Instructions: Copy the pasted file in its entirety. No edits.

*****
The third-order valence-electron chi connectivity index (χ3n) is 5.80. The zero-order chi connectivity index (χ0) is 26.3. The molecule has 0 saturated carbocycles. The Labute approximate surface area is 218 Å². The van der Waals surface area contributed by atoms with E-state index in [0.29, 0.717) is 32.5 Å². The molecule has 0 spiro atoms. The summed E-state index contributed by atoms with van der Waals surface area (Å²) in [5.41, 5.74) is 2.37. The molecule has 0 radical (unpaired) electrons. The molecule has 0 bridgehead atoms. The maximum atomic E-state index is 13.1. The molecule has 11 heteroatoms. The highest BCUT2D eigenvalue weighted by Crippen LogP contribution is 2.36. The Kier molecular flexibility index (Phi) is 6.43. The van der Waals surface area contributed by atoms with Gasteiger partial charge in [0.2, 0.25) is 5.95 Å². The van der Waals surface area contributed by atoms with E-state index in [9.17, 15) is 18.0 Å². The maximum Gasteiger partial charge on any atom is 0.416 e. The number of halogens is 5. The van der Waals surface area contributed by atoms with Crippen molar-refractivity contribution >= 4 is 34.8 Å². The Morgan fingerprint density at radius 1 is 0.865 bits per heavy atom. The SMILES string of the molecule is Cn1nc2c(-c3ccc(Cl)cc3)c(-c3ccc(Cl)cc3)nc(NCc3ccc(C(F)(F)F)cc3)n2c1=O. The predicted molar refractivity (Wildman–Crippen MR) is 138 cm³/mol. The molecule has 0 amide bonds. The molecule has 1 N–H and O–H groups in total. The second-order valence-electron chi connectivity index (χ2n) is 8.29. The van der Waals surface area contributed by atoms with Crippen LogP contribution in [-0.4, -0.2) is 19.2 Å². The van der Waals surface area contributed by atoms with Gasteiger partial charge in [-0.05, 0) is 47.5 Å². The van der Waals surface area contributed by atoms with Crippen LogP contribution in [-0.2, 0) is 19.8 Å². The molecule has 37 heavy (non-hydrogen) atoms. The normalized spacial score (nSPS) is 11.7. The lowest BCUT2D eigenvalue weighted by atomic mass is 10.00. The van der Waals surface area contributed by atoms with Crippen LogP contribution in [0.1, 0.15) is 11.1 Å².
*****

The third-order valence-electron chi connectivity index (χ3n) is 5.80. The zero-order chi connectivity index (χ0) is 26.3. The molecule has 0 saturated carbocycles. The Labute approximate surface area is 218 Å². The van der Waals surface area contributed by atoms with E-state index in [0.29, 0.717) is 32.5 Å². The molecule has 0 spiro atoms. The summed E-state index contributed by atoms with van der Waals surface area (Å²) in [5.41, 5.74) is 2.37. The molecule has 0 radical (unpaired) electrons. The molecule has 0 bridgehead atoms. The maximum atomic E-state index is 13.1. The molecule has 11 heteroatoms. The highest BCUT2D eigenvalue weighted by Crippen LogP contribution is 2.36. The Kier molecular flexibility index (Phi) is 6.43. The van der Waals surface area contributed by atoms with Gasteiger partial charge in [0.2, 0.25) is 5.95 Å². The van der Waals surface area contributed by atoms with E-state index in [9.17, 15) is 18.0 Å². The maximum Gasteiger partial charge on any atom is 0.416 e. The number of halogens is 5. The van der Waals surface area contributed by atoms with Crippen molar-refractivity contribution >= 4 is 34.8 Å². The Morgan fingerprint density at radius 1 is 0.865 bits per heavy atom. The SMILES string of the molecule is Cn1nc2c(-c3ccc(Cl)cc3)c(-c3ccc(Cl)cc3)nc(NCc3ccc(C(F)(F)F)cc3)n2c1=O. The predicted molar refractivity (Wildman–Crippen MR) is 138 cm³/mol. The molecule has 0 amide bonds. The molecule has 1 N–H and O–H groups in total. The second-order valence-electron chi connectivity index (χ2n) is 8.29. The van der Waals surface area contributed by atoms with Crippen LogP contribution in [-0.4, -0.2) is 19.2 Å². The van der Waals surface area contributed by atoms with Gasteiger partial charge in [-0.05, 0) is 47.5 Å². The van der Waals surface area contributed by atoms with Crippen LogP contribution in [-0.2, 0) is 19.8 Å². The molecule has 37 heavy (non-hydrogen) atoms. The normalized spacial score (nSPS) is 11.7. The lowest BCUT2D eigenvalue weighted by atomic mass is 10.00. The van der Waals surface area contributed by atoms with Crippen LogP contribution in [0.1, 0.15) is 11.1 Å².